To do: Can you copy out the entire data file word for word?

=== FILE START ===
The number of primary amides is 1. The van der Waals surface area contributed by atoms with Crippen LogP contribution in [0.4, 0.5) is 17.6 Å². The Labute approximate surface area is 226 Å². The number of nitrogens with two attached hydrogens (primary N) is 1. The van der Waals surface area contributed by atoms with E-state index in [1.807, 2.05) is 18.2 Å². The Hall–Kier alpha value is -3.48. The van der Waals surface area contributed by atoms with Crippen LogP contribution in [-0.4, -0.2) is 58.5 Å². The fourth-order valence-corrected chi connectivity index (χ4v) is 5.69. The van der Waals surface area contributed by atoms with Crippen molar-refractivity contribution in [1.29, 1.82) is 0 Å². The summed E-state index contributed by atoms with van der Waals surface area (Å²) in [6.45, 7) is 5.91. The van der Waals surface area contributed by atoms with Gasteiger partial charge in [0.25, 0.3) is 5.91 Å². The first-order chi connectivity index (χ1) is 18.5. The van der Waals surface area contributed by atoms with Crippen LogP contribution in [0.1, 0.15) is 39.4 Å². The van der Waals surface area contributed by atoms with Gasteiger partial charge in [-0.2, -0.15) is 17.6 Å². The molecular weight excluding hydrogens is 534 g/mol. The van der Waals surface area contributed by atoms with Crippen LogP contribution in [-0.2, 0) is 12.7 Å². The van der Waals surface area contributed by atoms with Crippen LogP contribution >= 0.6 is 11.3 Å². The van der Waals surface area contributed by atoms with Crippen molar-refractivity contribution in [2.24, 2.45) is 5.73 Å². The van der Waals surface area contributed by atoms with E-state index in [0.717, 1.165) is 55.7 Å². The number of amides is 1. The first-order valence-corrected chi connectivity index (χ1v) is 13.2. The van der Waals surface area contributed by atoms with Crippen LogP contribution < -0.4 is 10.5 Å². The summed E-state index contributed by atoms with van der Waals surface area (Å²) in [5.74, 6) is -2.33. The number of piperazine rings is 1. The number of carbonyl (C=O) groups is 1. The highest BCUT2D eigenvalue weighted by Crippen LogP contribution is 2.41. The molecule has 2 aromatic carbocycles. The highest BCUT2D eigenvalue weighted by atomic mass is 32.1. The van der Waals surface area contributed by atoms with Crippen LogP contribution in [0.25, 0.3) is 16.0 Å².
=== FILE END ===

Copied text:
The number of primary amides is 1. The van der Waals surface area contributed by atoms with Crippen LogP contribution in [0.4, 0.5) is 17.6 Å². The Labute approximate surface area is 226 Å². The number of nitrogens with two attached hydrogens (primary N) is 1. The van der Waals surface area contributed by atoms with E-state index in [1.807, 2.05) is 18.2 Å². The Hall–Kier alpha value is -3.48. The van der Waals surface area contributed by atoms with Crippen LogP contribution in [-0.4, -0.2) is 58.5 Å². The fourth-order valence-corrected chi connectivity index (χ4v) is 5.69. The van der Waals surface area contributed by atoms with Crippen molar-refractivity contribution in [1.29, 1.82) is 0 Å². The summed E-state index contributed by atoms with van der Waals surface area (Å²) in [6.45, 7) is 5.91. The van der Waals surface area contributed by atoms with Gasteiger partial charge in [0.25, 0.3) is 5.91 Å². The first-order chi connectivity index (χ1) is 18.5. The van der Waals surface area contributed by atoms with Crippen LogP contribution in [0.1, 0.15) is 39.4 Å². The van der Waals surface area contributed by atoms with Gasteiger partial charge in [-0.2, -0.15) is 17.6 Å². The molecular weight excluding hydrogens is 534 g/mol. The van der Waals surface area contributed by atoms with Crippen LogP contribution in [-0.2, 0) is 12.7 Å². The van der Waals surface area contributed by atoms with Crippen LogP contribution >= 0.6 is 11.3 Å². The van der Waals surface area contributed by atoms with Crippen molar-refractivity contribution in [2.24, 2.45) is 5.73 Å². The van der Waals surface area contributed by atoms with E-state index in [0.717, 1.165) is 55.7 Å². The number of amides is 1. The first-order valence-corrected chi connectivity index (χ1v) is 13.2. The van der Waals surface area contributed by atoms with Crippen LogP contribution < -0.4 is 10.5 Å². The summed E-state index contributed by atoms with van der Waals surface area (Å²) in [5.74, 6) is -2.33. The number of piperazine rings is 1. The number of carbonyl (C=O) groups is 1. The highest BCUT2D eigenvalue weighted by Crippen LogP contribution is 2.41. The molecule has 2 aromatic carbocycles. The highest BCUT2D eigenvalue weighted by atomic mass is 32.1. The van der Waals surface area contributed by atoms with Crippen LogP contribution in [0.25, 0.3) is 16.0 Å².